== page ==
Salmond refuses to publish his diaries in food row
Published Date: 04 June 2009
ALEX Salmond yesterday refused to publish his diaries as the row over his Westminster food expenses intensified.
The First Minister claimed £400 a month for the two months of the summer recess of 2005, money he claims was spent buying food in London.But it emerged earlier this week that Mr Salmond had spent a large part of September 2005 in Scotland, at the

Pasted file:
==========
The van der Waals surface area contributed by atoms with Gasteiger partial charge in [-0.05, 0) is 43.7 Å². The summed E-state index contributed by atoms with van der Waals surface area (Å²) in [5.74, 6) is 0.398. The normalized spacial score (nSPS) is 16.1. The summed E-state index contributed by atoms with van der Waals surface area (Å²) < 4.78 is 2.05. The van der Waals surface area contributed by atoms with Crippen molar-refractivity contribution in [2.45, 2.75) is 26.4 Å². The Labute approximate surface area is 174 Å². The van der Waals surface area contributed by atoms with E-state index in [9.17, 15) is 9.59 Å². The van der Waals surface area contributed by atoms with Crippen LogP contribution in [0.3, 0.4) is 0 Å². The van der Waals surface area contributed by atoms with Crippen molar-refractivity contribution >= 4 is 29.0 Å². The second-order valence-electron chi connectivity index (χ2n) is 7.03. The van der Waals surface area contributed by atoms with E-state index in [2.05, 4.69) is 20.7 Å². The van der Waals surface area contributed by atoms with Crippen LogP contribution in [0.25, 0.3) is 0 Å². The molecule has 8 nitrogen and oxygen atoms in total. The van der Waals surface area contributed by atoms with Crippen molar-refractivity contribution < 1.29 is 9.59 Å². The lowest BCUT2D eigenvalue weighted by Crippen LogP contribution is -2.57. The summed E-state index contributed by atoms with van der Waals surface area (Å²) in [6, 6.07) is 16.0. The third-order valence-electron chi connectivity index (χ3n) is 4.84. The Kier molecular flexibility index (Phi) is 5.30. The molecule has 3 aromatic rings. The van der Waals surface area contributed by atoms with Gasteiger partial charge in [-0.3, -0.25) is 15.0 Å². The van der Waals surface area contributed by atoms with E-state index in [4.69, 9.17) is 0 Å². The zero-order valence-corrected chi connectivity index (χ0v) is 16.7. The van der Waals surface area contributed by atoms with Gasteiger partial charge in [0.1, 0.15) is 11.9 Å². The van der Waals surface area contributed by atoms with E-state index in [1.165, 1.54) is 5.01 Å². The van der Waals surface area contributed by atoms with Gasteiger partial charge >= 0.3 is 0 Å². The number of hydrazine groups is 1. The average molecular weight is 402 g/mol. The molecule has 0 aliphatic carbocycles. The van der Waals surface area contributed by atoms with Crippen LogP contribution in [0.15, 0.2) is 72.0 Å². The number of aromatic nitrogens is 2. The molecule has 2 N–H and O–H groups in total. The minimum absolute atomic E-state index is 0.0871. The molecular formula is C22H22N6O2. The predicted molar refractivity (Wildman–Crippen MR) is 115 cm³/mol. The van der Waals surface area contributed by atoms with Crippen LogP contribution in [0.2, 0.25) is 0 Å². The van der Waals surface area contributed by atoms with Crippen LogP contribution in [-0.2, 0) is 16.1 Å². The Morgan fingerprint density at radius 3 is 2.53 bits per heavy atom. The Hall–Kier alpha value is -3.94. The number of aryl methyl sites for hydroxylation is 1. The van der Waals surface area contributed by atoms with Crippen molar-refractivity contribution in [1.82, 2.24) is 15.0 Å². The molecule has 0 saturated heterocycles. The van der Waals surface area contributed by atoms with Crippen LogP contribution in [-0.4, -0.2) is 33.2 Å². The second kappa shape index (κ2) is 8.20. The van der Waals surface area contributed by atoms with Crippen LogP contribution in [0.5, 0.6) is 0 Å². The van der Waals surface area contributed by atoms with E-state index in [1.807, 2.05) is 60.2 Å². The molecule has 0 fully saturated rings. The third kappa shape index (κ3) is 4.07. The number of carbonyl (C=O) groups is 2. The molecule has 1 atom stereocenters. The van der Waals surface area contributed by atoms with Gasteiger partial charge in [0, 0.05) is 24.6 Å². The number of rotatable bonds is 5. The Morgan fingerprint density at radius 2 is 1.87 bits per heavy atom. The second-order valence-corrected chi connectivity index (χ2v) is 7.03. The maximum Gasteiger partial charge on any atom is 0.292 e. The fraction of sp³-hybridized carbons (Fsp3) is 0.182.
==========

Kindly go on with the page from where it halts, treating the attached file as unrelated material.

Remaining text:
SNP conference, campaigning in two by-elections and at press conferences.His political opponents said there was now so much confusion over his claims that Mr Salmond should publish his diaries to show exactly how many days he was in London.Scottish Conservatives' leader Annabel Goldie tried to ask Mr Salmond about his food expenses during First Minister's Questions yesterday, but she was prevented from doing so by the presiding officer, Alex Fergusson. He ruled that questions about Westminster expenses fell outside the remit of the Scottish Parliament.Afterwards, Miss Goldie demanded that Mr Salmond reveal exactly when he was in London during summer 2005. A spokesman for the First Minister said Mr Salmond had no intention of publishing his diaries. Instead, he would place all the relevant information before the independent audit into MPs' expenses, and he was "totally confident" he would be completely exonerated of any wrongdoing.Meanwhile, Lord Archy Kirkwood, the former Liberal Democrat MP for Roxburgh and Berwickshire, was dragged into the expenses scandal.The Daily Telegraph reported that he claimed £5,000 in the 2004-5 financial year to do up his London flat, before selling it "on the cheap" to his daughter.The claims were made despite his announcement in 2004 that he would step down as an MP at the next election, which took place in 2005.Overall, he claimed £18,806 of public money for the property. He then sold the flat to his daughter, Holly, a journalist with Country Life, for £100,000 in 2007, despite originally paying £182,500 for it and having it valued at £225,000. Lord Kirkwood said he had the flat professionally valued and declared it for capital gains tax, but there were costs for replacing wiring and a fusebox, which were unsafe, and for relaying the floor.